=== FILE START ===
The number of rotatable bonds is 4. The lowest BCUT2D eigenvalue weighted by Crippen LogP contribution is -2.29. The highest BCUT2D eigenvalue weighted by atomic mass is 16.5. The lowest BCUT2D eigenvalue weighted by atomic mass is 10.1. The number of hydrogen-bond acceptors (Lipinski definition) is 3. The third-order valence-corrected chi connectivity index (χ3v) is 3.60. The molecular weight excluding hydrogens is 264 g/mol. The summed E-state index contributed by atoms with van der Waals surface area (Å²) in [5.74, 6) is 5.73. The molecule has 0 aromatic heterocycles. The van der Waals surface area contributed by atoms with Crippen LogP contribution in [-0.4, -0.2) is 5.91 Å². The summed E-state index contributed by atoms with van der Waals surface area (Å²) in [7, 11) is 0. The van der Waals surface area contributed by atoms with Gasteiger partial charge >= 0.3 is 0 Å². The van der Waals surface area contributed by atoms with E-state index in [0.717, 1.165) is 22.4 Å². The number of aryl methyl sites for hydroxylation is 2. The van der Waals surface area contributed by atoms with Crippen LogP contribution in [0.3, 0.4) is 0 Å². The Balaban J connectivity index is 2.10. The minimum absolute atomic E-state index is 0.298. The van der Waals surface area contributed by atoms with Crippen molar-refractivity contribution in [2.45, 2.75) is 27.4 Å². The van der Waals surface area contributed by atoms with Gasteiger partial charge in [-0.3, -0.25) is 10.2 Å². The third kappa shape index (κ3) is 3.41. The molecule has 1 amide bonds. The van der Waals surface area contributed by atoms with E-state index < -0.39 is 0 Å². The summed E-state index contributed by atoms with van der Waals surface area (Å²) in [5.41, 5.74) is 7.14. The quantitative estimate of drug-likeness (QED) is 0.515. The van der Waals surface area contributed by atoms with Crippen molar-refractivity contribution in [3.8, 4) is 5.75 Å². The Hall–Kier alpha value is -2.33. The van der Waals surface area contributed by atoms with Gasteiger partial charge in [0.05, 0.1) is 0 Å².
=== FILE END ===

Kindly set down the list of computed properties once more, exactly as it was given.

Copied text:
The number of rotatable bonds is 4. The lowest BCUT2D eigenvalue weighted by Crippen LogP contribution is -2.29. The highest BCUT2D eigenvalue weighted by atomic mass is 16.5. The lowest BCUT2D eigenvalue weighted by atomic mass is 10.1. The number of hydrogen-bond acceptors (Lipinski definition) is 3. The third-order valence-corrected chi connectivity index (χ3v) is 3.60. The molecular weight excluding hydrogens is 264 g/mol. The summed E-state index contributed by atoms with van der Waals surface area (Å²) in [5.74, 6) is 5.73. The molecule has 0 aromatic heterocycles. The van der Waals surface area contributed by atoms with Crippen LogP contribution in [-0.4, -0.2) is 5.91 Å². The summed E-state index contributed by atoms with van der Waals surface area (Å²) in [7, 11) is 0. The van der Waals surface area contributed by atoms with Gasteiger partial charge >= 0.3 is 0 Å². The van der Waals surface area contributed by atoms with E-state index in [0.717, 1.165) is 22.4 Å². The number of aryl methyl sites for hydroxylation is 2. The van der Waals surface area contributed by atoms with Crippen LogP contribution in [0.3, 0.4) is 0 Å². The Balaban J connectivity index is 2.10. The minimum absolute atomic E-state index is 0.298. The van der Waals surface area contributed by atoms with Crippen molar-refractivity contribution in [2.45, 2.75) is 27.4 Å². The van der Waals surface area contributed by atoms with Gasteiger partial charge in [-0.3, -0.25) is 10.2 Å². The third kappa shape index (κ3) is 3.41. The molecule has 1 amide bonds. The van der Waals surface area contributed by atoms with E-state index < -0.39 is 0 Å². The summed E-state index contributed by atoms with van der Waals surface area (Å²) in [5.41, 5.74) is 7.14. The quantitative estimate of drug-likeness (QED) is 0.515. The van der Waals surface area contributed by atoms with Crippen molar-refractivity contribution in [3.8, 4) is 5.75 Å². The Hall–Kier alpha value is -2.33. The van der Waals surface area contributed by atoms with Gasteiger partial charge in [0.05, 0.1) is 0 Å².